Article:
Upcycled spoon handles into earrings © Phipholle
With so much stuff in the world, it makes sense to me to reuse and refashion wherever possible.
Artist Delphine has woven this ethos into her work, transforming waste materials such as old paper, unwanted spoons and bottle-tops into covetable items of jewellery.
“In a period of my life where I was very short on money, I found myself surrounded by unwanted things, left for free on the street,” she recalls when asked how it all began. “I enjoyed digging into them, finding unusual things, old things or just useful nice things.”
Upcycled inner-tube earrings © Phipholle
This was about 10 years ago, when French-born Delphine was a student at the Art&Culture University of Lille in France. “At that time, each area had one special night per week where people were able to put whatever they did not want anymore – books, glasses, picture frames, sofas, tables, clothes, dishes – outside on the pavement,” she says. “During the night things were picked up, so quite a lot of people, including myself and my housemates, used to go for a special walk on those nights to find some treasures! Those nights were very exiting. It was like a Christmas each week. Some of the things we found were still in a very good condition, some were vintage and full of charm, some were partly broken but fixable. At first it was a way to find furniture, and then I found some very nice old papers, old fabrics, bits and bobs and started to collect all sorts of things.”
Upcycled paper into crane origami earrings © Phipholle
Delphine began upcycling her found oddments and offering them to friends and family. “I enjoyed the all process so MUCH!” she exclaims. “I love the idea of the history that’s carried in these pieces!”
Before long Delphine had her own thriving salvage arts and creations company, which she named Phipholle using her own old nickname (more recycling!).
Often, it’s the materials themselves that inspire what Delphine transforms them into. “It could be the colour, the texture, the design…” she says. “I don’t do anything to the materials. For the drink can earrings, I just find a design that I like on a drink can, cut it and wrap it around a paper clip. Sounds pretty basic, but if you do it properly and you choose a very nice part of the can’s design, the effect is astonishing. It’s the same for the cutlery jewellery. I find cutlery with beautiful designs, cut the part that I want, such as the handle, and make a pair of earrings with it. The material is just so beautiful by itself – I am just giving it a new purpose.”
Upcycled drink can earrings © Phipholle
Her acts of recycling offer a fresh way of regarding waste.
“People often miss the creative potential of materials,” she says. “Big waste companies know the commercial value of materials. Recycling is not just a green thing to do. It’s also a big business. In my work I just want to reveal the unexpected beauty of materials and show to people that they could have great fun making things themselves and in the same time recycling their waste!”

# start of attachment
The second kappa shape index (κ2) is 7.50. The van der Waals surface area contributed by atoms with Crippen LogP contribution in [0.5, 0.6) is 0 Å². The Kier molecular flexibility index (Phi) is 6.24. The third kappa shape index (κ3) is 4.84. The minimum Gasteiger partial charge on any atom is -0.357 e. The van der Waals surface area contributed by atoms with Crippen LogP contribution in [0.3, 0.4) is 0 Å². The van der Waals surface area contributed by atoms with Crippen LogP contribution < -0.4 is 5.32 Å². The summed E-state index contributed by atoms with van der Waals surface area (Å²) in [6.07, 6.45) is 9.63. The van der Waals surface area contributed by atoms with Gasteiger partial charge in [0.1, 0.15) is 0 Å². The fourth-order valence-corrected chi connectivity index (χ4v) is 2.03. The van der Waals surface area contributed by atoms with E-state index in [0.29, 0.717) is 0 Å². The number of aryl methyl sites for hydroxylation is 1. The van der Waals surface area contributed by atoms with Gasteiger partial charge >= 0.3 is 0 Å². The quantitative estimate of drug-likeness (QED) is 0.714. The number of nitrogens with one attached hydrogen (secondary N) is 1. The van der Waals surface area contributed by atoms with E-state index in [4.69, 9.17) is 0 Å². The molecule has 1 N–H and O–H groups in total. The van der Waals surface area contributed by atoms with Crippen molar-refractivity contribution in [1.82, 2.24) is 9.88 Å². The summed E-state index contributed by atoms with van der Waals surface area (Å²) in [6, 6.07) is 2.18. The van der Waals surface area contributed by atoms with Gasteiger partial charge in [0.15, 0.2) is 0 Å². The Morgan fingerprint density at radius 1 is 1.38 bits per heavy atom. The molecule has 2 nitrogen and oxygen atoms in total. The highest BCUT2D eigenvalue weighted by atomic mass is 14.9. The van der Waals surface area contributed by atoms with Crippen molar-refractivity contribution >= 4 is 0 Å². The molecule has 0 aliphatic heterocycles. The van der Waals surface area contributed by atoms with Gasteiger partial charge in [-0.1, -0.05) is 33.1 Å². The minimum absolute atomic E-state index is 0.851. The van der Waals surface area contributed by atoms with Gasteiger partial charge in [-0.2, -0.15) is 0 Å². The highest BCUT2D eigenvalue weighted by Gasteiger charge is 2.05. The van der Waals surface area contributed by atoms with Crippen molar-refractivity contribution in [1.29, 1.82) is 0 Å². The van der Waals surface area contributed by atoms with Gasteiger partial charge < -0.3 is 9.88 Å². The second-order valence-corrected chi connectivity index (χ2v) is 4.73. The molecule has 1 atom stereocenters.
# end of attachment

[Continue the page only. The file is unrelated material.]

Her methods are fairly vintage too. “To make my jewellery, I use the technique of the origami making, and I hammer a lot on my anvil, as well as engraving. Most of my techniques don’t have any official name :)”
Delphine now runs regular recycling workshops.
“Making is very therapeutic,” she comments. “It works for myself and I wanted to share that. I thought that some adults might enjoyed making and might like the upcycling theme, and they did. There are many good reasons do to workshops with children too, but two main ones for me are awareness and education. If we teach the young the importance of reusing, recycling and the creative potential of upcycling, they might grow up to be responsible and aware adults who don’t drop their plastic and paper on the street, and who care for environment. And they might prompt their parents to care too!”
She hopes people come away from her workshops feeling positive and excited.
“I hope they gain confidence in themselves,” she says. “It’s already a big thing to come and try something new, but they are often proud of making something themselves and go back home with their creations and new skills.”
Wine bottle top necklaces © Phipholle
For Delphine, freedom is one of the main pleasures of being an artist. “I love being able to choose what I want to do, and which material to work with or not,” she says. “I have no boss! I am very flexible, and I don’t have official working time 🙂 Inspiring people is surely what I like the most.”
Delphine sells her upcycled treasures on art trails and in several shops across Bristol. You can see more of her creations, find out about the workshops she runs and gain upcycling inspiration of your own on her website www.phipholle.co.uk.
“You can also follow me on facebook (facebook/phipholle) and on Instagram (phipholleupcyclingcreations)”
Are you an artist or do you know an artist who would like to be showcased on SkyLightRain.com? Get in touch at judydarley(at)iCloud.com.